Selective Photocatalytic Disinfection of Legionella pneumophila

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Justin Howard Elijah Ditchendorf David Wendell


By Justin Howard, Biomedical Engineering; Elijah Ditchendorf, Biomedical Engineering

Advisor: David Wendell

Presentation ID: PM_D11

Abstract: Despite well-established disinfection treatment protocols at water treatment facilities in the United States, outbreaks of waterborne disease in treated water still occur, as seen by several recent cases of Legionnaires' disease in New York City and New Hampshire Hampton Beach. The causative bacteria, Legionella pneumophila, has become increasingly thermophilic, as evidenced by the Hampton Beach Hotel hot tub outbreak, while remaining resistant to many common disinfectants like chlorine, allowing it to persist in residential and medical water systems. Here we report efficient, multi-log photodisinfection of L. pneumophila using a protein photocatalytic disinfection system produced in E. Coli. This system is comprised of the Strep-MiniSog complex previously engineered by this lab (Wurtzler, E. M., & Wendell, D. (2016). Selective Photocatalytic Disinfection by Coupling StrepMiniSog to the Antibody Catalyzed Water Oxidation Pathway. PloS one, 11(9), e0162577.) and a biotinylated antibody purchased through NOVUS specific to L. pneumophila. Alternatively, the FAB antibody fragment specific to L. pneumophila along with a singlet oxygen-generating domain, produced in E. coli bacteria for expression, will be used for disinfection trials. Our disinfection technology generates reactive oxygen from blue light and has several advantages over current metal and polymer-based strategies including: selective, targeted, species-specific disinfection; biodegradability and compatibility with consumption; lack of harmful disinfection byproducts, and renewable production. The disinfection trials will involve introduction of the photocatalyst into a solution of live L. pneumophila cells in buffer, exposure to 450 nm light for different time periods, and subsequent measurements of cell death by plating serial dilutions.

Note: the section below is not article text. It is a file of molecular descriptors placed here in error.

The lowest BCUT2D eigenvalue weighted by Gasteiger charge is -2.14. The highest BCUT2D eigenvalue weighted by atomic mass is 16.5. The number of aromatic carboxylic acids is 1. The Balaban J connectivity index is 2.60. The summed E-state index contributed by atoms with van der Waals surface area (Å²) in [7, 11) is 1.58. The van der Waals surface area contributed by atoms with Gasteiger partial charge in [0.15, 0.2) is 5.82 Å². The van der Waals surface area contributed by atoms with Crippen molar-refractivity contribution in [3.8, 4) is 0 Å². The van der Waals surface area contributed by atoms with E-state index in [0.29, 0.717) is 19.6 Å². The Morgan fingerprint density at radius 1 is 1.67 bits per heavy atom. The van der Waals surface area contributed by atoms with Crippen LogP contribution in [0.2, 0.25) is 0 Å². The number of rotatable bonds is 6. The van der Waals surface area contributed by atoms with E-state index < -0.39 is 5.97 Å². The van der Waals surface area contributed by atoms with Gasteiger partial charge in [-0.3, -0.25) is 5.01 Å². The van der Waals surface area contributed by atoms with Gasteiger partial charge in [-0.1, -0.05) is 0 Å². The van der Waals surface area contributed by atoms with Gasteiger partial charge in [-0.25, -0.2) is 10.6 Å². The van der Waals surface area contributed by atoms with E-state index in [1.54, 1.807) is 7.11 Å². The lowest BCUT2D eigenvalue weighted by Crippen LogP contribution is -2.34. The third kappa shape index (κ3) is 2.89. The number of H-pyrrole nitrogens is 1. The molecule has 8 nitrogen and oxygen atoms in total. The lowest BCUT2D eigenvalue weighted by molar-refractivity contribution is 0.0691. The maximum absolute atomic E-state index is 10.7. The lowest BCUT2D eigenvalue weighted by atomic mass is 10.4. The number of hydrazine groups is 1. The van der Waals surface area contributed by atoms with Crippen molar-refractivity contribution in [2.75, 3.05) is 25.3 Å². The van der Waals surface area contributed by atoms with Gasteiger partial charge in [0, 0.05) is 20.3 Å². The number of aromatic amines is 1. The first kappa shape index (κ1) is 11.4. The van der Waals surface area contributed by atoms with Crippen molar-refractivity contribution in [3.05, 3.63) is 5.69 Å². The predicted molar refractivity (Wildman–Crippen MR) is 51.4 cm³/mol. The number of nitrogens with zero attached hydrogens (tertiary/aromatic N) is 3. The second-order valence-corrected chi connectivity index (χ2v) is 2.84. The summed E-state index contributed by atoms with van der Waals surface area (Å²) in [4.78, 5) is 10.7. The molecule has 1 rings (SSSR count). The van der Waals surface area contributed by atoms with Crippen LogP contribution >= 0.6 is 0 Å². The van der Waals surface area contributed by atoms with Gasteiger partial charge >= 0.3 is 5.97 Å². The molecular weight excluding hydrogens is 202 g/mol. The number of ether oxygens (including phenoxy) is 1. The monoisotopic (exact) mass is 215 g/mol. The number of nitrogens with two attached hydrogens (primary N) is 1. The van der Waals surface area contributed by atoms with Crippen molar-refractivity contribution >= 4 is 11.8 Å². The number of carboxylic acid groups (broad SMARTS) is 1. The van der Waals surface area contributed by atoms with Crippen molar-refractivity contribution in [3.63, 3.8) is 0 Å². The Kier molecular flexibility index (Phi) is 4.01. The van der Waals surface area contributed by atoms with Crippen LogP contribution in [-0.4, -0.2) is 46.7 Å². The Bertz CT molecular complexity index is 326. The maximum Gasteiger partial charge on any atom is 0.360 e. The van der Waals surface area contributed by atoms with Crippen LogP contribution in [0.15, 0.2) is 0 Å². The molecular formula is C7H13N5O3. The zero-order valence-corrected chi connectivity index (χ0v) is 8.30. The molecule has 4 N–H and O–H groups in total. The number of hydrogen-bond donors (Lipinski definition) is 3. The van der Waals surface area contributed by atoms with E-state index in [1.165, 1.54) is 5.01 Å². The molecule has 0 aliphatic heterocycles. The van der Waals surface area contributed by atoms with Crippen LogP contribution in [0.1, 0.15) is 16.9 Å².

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PM Poster Session -- Great Hall -- D: New Frontiers